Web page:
Then, I was misunderstanding your problem. I was believing it was because ‘l’ option had not worked as expected that you tried ‘n’ and ‘s’ options.

It is somewhat confusing that an extended ASCII sort is labelled as normal for we don’t feet it natural. It is called so presumably because that is the only sort order which was available in Nisus Writer Express 2.x. Perhaps it is Cocoa’s default sort order? … but now I’m just speculating.

Anyway, if you give an appropriate language object as the language argument, sort command will return the expected results in most of cases. However, it is not so much intelligent as Sort Paragraphs commands when numbers are involved. You will not get “1<tab>abc, 2<tab>def, 13<tab>ghi” but “1<tab>abc, 13<tab>ghi, 2<tab>def” from the macro below as tab is not treated as a field separator.
Code:
$a = Array.new "1\tabc", "2\tdef", "13\tghi"
$lang = Language.languageWithCode 'en_US'
$a.sort 'l', $lang
exit $a
In that case, you have to use "01\tabc", "02\tdef", "13\tghi" or something alike.

Elements consisting of just numbers are sorted by their numerical value and you will get, for example, “1, 2, 13” even with ‘s’ option. I have never met a situation in which this behaviour would cause a problem but I tend to think ‘s’ option should be more strict.


2010-01-10 21:54:34
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Joined: 2002-07-11 17:14:10
Posts: 4251
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phspaelti wrote:
It seems that the sort order for arrays is different from the sort that can be used in documents (from the Menu). Is that correct?

Yes, that is correct- although as Kino has explained, perhaps not in as big a way as you originally thought. The sort menu commands take into account numbers and list bullets, but otherwise would be like using the macro's "l" sort option with the default language, eg:
Code:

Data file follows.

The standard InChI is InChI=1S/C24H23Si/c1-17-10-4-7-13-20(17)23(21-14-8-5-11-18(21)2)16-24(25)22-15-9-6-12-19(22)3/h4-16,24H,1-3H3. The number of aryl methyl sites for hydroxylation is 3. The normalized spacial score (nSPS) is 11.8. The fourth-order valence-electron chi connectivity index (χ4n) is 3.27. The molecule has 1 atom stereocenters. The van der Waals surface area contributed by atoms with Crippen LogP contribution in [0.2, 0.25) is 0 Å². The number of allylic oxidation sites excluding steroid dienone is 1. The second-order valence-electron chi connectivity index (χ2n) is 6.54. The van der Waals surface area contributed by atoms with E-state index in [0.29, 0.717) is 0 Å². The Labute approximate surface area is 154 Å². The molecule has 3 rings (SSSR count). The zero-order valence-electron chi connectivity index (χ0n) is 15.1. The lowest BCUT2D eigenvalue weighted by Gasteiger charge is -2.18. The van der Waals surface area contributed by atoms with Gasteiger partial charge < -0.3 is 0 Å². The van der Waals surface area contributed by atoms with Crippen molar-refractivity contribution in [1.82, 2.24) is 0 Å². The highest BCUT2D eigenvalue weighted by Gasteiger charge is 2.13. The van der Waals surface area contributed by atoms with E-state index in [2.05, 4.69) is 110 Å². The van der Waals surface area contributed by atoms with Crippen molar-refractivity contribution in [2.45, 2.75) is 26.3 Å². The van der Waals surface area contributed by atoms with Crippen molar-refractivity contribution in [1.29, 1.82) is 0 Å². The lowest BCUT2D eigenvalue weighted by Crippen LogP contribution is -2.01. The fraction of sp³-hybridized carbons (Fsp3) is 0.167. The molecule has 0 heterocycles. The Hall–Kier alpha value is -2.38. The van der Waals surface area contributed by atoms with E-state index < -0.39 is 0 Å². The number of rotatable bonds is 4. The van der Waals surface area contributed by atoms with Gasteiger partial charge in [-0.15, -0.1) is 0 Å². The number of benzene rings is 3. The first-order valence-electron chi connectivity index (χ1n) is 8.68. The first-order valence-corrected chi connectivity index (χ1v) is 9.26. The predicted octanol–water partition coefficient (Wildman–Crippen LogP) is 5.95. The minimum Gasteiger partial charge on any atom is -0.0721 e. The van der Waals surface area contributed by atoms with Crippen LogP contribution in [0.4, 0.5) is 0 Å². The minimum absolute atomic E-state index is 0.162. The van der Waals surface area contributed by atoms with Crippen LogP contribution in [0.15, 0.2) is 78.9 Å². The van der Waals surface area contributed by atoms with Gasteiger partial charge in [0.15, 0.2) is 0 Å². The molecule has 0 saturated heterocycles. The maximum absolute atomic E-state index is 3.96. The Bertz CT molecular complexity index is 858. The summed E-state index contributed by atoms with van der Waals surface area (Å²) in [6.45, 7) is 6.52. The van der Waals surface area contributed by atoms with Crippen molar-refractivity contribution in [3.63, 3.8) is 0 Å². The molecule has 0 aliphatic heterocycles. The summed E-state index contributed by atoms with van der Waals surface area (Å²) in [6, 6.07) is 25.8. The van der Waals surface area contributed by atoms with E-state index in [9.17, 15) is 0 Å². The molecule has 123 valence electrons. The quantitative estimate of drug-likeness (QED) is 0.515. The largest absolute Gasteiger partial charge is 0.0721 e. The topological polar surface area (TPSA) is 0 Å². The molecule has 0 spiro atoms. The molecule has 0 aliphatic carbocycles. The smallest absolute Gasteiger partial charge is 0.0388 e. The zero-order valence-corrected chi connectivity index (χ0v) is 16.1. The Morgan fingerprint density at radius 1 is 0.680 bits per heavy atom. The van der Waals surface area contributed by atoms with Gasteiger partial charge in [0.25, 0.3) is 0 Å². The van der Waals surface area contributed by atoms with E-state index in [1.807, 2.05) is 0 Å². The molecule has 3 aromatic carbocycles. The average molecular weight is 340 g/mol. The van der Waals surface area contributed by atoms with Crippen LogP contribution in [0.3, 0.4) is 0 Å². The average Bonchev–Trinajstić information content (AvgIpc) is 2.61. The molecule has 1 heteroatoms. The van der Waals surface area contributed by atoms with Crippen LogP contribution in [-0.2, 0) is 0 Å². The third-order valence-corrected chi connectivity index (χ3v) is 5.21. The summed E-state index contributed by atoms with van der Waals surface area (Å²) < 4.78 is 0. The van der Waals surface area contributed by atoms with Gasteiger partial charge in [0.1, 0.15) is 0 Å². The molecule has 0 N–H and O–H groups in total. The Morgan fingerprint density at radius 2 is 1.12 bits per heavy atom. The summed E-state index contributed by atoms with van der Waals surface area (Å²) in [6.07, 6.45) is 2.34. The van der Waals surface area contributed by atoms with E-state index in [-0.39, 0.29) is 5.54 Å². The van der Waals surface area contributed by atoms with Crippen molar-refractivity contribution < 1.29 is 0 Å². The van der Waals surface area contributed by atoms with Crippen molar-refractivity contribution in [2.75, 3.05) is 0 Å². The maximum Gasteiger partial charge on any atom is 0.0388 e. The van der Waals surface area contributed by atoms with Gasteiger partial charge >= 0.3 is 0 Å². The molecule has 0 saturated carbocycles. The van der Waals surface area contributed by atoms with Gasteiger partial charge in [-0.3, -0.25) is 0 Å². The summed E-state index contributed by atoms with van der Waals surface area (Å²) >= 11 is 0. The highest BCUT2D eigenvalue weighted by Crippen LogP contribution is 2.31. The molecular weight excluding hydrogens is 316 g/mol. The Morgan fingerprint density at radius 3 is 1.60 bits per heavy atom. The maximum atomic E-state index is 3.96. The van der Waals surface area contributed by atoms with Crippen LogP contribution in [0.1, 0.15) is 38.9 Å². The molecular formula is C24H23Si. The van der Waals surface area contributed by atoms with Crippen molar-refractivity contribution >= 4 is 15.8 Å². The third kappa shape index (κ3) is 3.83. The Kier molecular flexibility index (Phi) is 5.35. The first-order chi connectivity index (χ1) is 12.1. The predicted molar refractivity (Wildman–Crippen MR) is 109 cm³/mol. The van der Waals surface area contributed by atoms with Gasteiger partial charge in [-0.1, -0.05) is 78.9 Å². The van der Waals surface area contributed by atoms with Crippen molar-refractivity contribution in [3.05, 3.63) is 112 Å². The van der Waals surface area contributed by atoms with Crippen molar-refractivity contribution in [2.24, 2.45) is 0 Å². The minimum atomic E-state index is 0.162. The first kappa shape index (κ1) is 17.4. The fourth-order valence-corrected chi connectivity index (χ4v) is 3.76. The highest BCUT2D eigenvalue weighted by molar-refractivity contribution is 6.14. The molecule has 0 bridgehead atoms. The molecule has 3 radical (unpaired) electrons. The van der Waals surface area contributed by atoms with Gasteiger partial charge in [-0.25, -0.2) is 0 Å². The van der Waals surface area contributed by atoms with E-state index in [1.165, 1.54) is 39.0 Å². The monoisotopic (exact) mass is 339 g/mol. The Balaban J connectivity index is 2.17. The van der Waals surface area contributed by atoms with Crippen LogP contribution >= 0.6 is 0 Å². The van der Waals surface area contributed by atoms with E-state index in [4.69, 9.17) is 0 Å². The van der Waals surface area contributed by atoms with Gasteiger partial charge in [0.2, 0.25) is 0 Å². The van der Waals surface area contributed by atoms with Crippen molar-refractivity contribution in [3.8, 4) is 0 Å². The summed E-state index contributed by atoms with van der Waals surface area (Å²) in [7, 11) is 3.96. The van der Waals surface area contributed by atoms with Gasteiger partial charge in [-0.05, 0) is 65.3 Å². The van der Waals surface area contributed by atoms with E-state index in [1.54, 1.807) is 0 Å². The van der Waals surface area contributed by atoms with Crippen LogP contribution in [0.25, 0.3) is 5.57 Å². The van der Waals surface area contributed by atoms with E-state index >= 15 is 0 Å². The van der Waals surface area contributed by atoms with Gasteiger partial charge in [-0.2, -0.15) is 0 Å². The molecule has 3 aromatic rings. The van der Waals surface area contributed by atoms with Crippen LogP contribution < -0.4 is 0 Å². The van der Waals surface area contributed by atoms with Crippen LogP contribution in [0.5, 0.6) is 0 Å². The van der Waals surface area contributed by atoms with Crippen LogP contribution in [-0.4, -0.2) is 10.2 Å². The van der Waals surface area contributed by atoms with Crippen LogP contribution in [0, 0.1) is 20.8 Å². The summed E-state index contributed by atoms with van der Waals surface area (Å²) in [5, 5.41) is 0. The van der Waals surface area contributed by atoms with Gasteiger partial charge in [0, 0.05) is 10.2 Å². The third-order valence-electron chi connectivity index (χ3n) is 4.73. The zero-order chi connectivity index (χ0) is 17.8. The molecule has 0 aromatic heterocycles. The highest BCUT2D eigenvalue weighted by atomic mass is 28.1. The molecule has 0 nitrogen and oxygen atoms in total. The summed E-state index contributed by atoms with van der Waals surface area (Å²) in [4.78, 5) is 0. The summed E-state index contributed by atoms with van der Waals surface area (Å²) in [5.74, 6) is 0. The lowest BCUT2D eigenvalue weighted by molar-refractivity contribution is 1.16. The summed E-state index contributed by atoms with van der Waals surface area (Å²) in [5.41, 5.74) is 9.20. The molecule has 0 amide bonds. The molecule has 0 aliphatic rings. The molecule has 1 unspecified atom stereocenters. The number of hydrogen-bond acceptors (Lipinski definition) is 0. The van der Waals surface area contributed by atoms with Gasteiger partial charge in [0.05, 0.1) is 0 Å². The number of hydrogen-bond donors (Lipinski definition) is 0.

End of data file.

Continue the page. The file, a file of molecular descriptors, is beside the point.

$array.sort 'l'


Quote:
The Macro reference mentions sort "options" and refers one to "compare". There it mentions the following possibilities: n, l, s. (Below the table, instead of 's', it says 'u'. That is apparently a typo.)

The 'u' option is indeed a typo and I'll have it fixed at some point, thanks.

Kino wrote:
This is a SL issue. The code for English US has changed from “en” to “en_US” which confuses NWP, it seems.

All of the sorting eventually uses the system for comparisons. Things seem to have changed a bit for Snow Leopard. If you want to use a particular language's sorting rules, it would be best to provide that language to the macro command as a parameter instead of relying on the default sort, whatever that may mean to Cocoa/OSX. Exactly how one's system preferences will be taken into account when sorting I don't know. Speaking of which:
Quote:
Elements consisting of just numbers are sorted by their numerical value and you will get, for example, “1, 2, 13” even with ‘s’ option.

This is something that changed with 10.6. On 10.5 the 's' option won't do that kind of sorting. Perhaps we would provide another option that does strict comparisons of Unicode code point values (eg: an "ASCII" sort) and bypasses the system altogether.

Kino wrote:
It is somewhat confusing that an extended ASCII sort is labelled as normal

The normal 'n' sort actually isn't an "ASCII like" (numerical character code) sort, but merely prevents fancy character comparisons (eg: consider precomposed characters equal to their counterparts with combining characters).


2010-01-11 19:13:09